Green Day, who led a revival of punk rock in the early 1990s, repeatedly denounced Trump during the campaign.
Green Day led a furious chant against President-elect Donald Trump on Sunday at the American Music Awards, where Ariana Grande proved her superstar status by taking the top prize.
On a stage full of pyrotechnics, Green Day turned the punk rockers' recent song "Bang Bang" into an anti-Trump anthem at the awards ceremony broadcast live on US television.
"No Trump! No KKK! No Fascist USA!" Green Day frontman Billie Joe Armstrong shouted repeatedly, to smiles from the star-studded audience in Los Angeles and quick commentary on social media.
Green Day, who led a revival of punk rock in the early 1990s, repeatedly denounced Trump during the election campaign in which the Republican ran on staunch criticism of immigrants.
Well before the election, Trump wrote on Twitter in 2010 that he saw Green Day's Broadway musical "American Idiot" with his wife Melania and found it "excellent."
The American Music Awards are based on voting by fans, unlike the more prestigious Grammys, which will take place on February 12 and are determined by a poll of music industry figures.
Ariana Grande, the former child actress who has become one of pop music's leading stars with the success of her latest album "Dangerous Woman," won the top award of Artist of the Year.
The 23-year-old teamed up with rapper Nicki Minaj for the steamiest moment of the evening.
They performed their collaboration "Side to Side" on a jungle-themed stage as topless male dancers rubbed against them, with Minaj opening her own legs and sliding a finger in between.
Chart-topping rapper Drake was up for a record 13 awards on Sunday. He wound up winning four, dominating the rap categories.
Sting, presented with a lifetime achievement award, performed a medley from Police classics "Message in a Bottle" and "Every Breath You Take" to a song off his new album.
The "Englishman in New York" made what may have been a veiled reference to the political climate as he described rock 'n' roll as "perhaps America's greatest and most influential export."
Rock music has been "always open to all colors in the spirit of welcome and inclusion," Sting said.
"A mixing of culture, of rhythm and passion is what made this country the greatest country in the world."
John Legend and Lady Gaga, two US artists outspoken in the denunciations of Trump, steered clear of politics as they performed new singles.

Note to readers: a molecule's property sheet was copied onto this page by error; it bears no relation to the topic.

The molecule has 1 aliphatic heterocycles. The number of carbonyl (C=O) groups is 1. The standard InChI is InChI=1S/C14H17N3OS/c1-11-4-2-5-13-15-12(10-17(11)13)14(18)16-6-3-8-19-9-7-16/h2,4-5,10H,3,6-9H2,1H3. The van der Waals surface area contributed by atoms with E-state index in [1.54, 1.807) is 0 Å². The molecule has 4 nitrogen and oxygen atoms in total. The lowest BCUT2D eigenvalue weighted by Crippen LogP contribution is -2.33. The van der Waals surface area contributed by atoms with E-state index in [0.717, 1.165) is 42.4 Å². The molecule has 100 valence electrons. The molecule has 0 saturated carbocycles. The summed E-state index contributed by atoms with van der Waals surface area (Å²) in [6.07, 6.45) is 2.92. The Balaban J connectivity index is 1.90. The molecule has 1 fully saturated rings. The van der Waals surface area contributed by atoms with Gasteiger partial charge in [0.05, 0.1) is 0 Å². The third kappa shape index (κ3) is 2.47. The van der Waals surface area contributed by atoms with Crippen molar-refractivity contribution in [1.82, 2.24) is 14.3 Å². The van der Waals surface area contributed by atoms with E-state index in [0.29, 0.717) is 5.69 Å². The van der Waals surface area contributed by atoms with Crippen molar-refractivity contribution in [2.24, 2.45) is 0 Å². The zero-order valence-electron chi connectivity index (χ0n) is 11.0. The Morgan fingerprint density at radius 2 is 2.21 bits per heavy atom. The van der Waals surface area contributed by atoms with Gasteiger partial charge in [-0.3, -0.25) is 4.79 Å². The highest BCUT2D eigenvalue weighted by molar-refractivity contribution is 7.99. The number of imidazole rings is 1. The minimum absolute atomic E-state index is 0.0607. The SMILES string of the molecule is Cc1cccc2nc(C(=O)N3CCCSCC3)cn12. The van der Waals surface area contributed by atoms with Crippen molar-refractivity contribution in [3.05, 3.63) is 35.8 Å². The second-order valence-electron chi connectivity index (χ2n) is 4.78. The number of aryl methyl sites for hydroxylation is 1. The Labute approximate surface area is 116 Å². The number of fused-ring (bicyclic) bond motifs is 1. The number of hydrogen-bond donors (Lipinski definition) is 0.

But award co-hosts Jay Pharoah -- a comedian from "Saturday Night Live," the television comedy show that has upset Trump -- and model Gigi Hadid made multiple cracks on the president-elect.
Pharoah said Trump must have enjoyed performer Bruno Mars, the Hawaiian-born star whose heritage includes Puerto Rican and Filipino roots.
"'I love Bruno Mars. I don't know what color he is, so I can't deport him,'" Pharoah said, imitating Trump's booming voice.
One of the most heartfelt speeches came from Selena Gomez, who won Favorite Female Artist.
Her appearance marked her public return after halting her tour in August, saying she needed to care for depression and anxiety that were side effects of lupus.
"I had to stop because I had everything and I was absolutely broken inside," Gomez said as she fought back tears.
"I don't want to see your bodies on Instagram. I want to see what's in here," she said with her hand on her heart.
Prince's sister Tyka Nelson also became emotional as she accepted the soundtrack award for the pop icon's landmark 1984 album "Purple Rain" -- which was again eligible as it returned to the charts following his death in April.
"Prince defied the odds. A black teen from Minneapolis with a goal to electrify the world, he had the courage to be different," she said.
Best New Artist went to Zayn Malik, whose former group One Direction won Artist of the Year for the last two years -- and whose onetime bandmate Niall Horan performed separately.
"Wow, this one just has my name on it, right?" Malik quipped as he inspected the award.